This group had one release for Super Disc, in March 1948: "Roberta, Get Out Of That Bed"/"Find My Baby Blues". Super Disc was originally a New York label, but had relocated to Washington, D.C. in 1947. Soon after the Velvetones release, it was acquired by MGM. Actually, as you'll soon see, anyone that the Velvetones recorded for stood a good chance of being acquired by another company. The record was reviewed in the April 3 Billboard, with "Find My Baby Blues" receiving a super-low 49: "Stock treatment of unexciting blues." The flip did a lot better, garnering a 69: "Boys have fun with this one. Uninhibited chatter and racy lyrics hypo [a trade magazine form of 'hype'] appeal of novelty blues number."
Also in April, the Velvetones opened for a week at Jimmy's Glass Bar in Edwardsville, Pennsylvania; they replaced the 3 Loose Nuts.
NOTE: there's a Velvetones recording of "'S Wonderful" made for AFRS Jubilee in July 1948. (AFRS discs were made to be played over Armed Forces Radio stations for the entertainment of our soldiers.) However, these Velvetones are a white female group.
In September 1948, Rondo Records of Chicago purchased 80 masters from the Sonora catalog. In February 1949, for some reason, they reissued "Don't Bring Me No News"/"Can You Look Me In The Eyes?". In November 1948, Savoy Records acquired 108 Coronet masters.
On December 20, they were back at Hamilton's Nite Club in West Nanticoke. I imagine that they were supposed to be there for a week, but something happened. They were due to start at Pittsburgh's Hollywood Show Bar on December 27, but, as the December 25 Pittsburgh Post-Gazette said: "Although originally slated to open on Monday (27), they came in last night (24), Christmas Eve, instead." No explanation was given. The Hamilton ad called Enoch Martin "Master Of Be-Bop".
January 17, 1949 saw the Velvetones go into the Show Boat in Philadelphia for two weeks. They had just closed the holiday show at the Hollywood Show Bar in Pittsburgh, after a successful engagement in California (which I can't find any trace of). The members were still Enoch Martin, John Parks, Muzzy George, and Madison Flanagan. On February 14, they were back at the Hollywood Show Bar in Pittsburgh; they were held over for a second week.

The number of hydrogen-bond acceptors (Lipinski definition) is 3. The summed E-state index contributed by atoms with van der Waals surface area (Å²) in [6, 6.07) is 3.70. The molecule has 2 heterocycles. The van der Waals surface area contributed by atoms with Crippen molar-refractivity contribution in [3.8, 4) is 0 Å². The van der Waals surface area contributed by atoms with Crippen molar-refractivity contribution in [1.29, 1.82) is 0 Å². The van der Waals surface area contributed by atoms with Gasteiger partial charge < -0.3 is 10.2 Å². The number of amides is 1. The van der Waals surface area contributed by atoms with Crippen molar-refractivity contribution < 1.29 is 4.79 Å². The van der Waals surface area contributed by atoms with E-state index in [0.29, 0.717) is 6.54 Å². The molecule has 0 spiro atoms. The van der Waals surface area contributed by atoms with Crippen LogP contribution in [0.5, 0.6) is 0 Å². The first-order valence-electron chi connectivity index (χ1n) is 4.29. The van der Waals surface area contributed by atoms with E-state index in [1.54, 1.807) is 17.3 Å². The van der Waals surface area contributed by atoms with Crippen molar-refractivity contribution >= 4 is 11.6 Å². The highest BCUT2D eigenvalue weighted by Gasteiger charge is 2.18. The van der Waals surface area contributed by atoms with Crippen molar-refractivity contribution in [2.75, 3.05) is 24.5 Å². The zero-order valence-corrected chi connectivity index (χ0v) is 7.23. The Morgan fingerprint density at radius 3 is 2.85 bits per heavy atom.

And then, there was a release on Manor in July 1949. I don't know the reason for this, but one side was the Coronet master of "Jason, Get Your Basin". The flip was James Whitcomb & 5 Scamps, doing "Fine Like Wine". Both sides were credited to the "Velveteers". The really amazing thing is that the 5 Scamps side was current, having only been released, on Columbia, the month before. This is a true mystery record.
The July 16, 1949 edition of the Baltimore Afro-American, said that they were playing their fifth engagement at Gene's Musical Lounge in Greenburg, Pennsylvania (although I can't find anything about their first four appearances there). It shows the 1946 Sonora photo and claims that they're Flanagan, Dawkins, Rucker, and Martin (however, that photo contained "Pop Willie", not Dawkins [the personnel were identified for me by Sam Dawkins' widow]). Mort Browne was still their manager.
These are the last mentions of the Velvetones: They were back at Jimmy's Glass Bar (Edwardsville, Pennsylvania) starting on September 5, 1949 and continuing through the middle of the month. There was the Town House (Utica, New York) in late October/early November 1949 ("without a doubt the jiviest little combo in the world"). Then, they were at the Cat And The Fiddle (Troy, New York), from December 26 through at least January 7, 1950 (still being advertised as "The Newest Singsations"). Finally, they were back at Utica's Town House in June 1950.
The Velvetones might have had more success if they'd been on larger labels, but at least they seem to have been working steadily for several years. By mid-1950, however, bookings had pretty much dried up. Madison Flanagan and Enoch Martin both survived until the end. By the time they broke up, Muzzy George had been replaced by Bill "Bass" McMann (who'd been with Billy Eckstine's orchestra on a January 1946 recording session). John Parks was gone too, but Madison couldn't remember his replacement. (My feeling is that "The Velvetones, Featuring Joe Axsmith And His Accordion" have nothing to do with them.)